An oil extracted from dried flax seeds, linseed oil is primarily used to varnish, or give a protective gloss finish, to various types of wood. A drying oil, or a liquid oil that solidifies once it dries, linseed oil is ideal for guitar fingerboards as it is water resistant and soaks into the pores of the wood to produce a glossy coat that showcases its natural grain. While it should not be applied with every string change due to its tendency to build up on the wood, linseed oil is nonetheless easily applied and inexpensive and brings out the fine beauty of any fingerboard while also serving to protect the instrument from dust and grime.
Unwind the guitar's tuning knobs so that the strings are loose. Remove the bridge pins at the base of the guitar and remove the guitar strings.
Apply a few strips of low tack tape to the guitar body on each side of the neck where it meets the guitar's sound hole. Cover the sound hole as well. Low tack tape is relatively free of adhesive. This makes the tape easier to remove without damaging the guitar body. Applying tape around the fingerboard and over the sound hole ensures that no debris gets into the guitar and that the guitar body is not damaged during cleaning.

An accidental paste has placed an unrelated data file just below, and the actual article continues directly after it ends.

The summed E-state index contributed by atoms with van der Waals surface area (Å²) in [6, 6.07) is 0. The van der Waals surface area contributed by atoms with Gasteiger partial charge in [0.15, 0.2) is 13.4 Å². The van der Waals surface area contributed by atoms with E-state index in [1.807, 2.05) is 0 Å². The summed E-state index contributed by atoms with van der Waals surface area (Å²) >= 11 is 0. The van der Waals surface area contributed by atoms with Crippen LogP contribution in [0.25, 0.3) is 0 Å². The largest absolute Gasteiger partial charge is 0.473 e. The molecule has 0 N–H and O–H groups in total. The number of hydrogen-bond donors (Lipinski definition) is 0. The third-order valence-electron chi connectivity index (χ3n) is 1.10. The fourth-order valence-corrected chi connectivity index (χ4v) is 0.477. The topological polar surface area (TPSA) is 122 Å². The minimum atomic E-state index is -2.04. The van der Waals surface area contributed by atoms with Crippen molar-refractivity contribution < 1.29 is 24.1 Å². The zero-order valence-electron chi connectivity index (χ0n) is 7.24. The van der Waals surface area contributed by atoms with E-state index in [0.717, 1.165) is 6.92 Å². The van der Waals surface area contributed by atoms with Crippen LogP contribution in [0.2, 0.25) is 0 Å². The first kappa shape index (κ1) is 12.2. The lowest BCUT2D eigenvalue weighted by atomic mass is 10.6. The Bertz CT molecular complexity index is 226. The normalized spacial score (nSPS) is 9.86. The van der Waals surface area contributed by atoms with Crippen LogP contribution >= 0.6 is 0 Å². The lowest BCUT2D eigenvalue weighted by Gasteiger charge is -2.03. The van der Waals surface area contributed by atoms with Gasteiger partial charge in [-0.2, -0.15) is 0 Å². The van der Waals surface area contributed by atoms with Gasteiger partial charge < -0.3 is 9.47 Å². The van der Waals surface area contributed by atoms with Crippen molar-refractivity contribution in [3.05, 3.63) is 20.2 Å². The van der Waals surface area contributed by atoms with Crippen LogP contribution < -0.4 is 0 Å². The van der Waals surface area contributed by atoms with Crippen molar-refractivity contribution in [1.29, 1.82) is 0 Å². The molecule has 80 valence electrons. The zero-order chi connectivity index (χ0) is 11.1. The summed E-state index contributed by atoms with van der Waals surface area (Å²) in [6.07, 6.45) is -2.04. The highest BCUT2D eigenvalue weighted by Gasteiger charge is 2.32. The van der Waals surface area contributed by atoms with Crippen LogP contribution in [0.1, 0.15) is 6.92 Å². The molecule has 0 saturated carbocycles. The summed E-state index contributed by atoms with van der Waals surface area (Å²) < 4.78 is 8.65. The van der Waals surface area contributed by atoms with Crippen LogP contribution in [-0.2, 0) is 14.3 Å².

Run the steel wool the entire length of the fingerboard, working the wool up and down in a sweeping, yet slightly forceful, motion to clear away all dirt and grime from the wood while making sure you do not scratch the wood.
Sweep away any debris caused by the steel wool with the soft-bristled paintbrush, running the brush up and down the fingerboard in the same manner as the steel wool.
Fold a paper towel or a soft rag into a small square and add a few drops of the linseed oil. Apply the oil to the fingerboard, working it into the wood without saturating it.
Unfold the paper towel to its inner, dry side or use a separate towel to soak up any excess oil by running the towel over the fingerboard. You can then clean and restring the guitar.
Tips & Warnings
- Applying new strings to a dirty fingerboard almost certainly guarantees that the new strings will pick up the dirt from the wood, shortening the lifespan of new strings and distorting the guitar's sound. Cleaning the guitar helps keep it sounding optimal.
- Because the linseed oil is a drying oil, it builds up over time and becomes pasty. Do not clean your guitar's fingerboard with linseed oil every time you change your strings, rather, apply the linseed oil twice a year to recondition the wood and bring out its natural sheen. To clean after every string change, use a mineral oil or a slight amount of oil-based furniture polish.
- "Guitar Player Repair Guide: How to Setup, Maintain, and Repair Electrics and Acoustics"; Dan Erlewine; 1990
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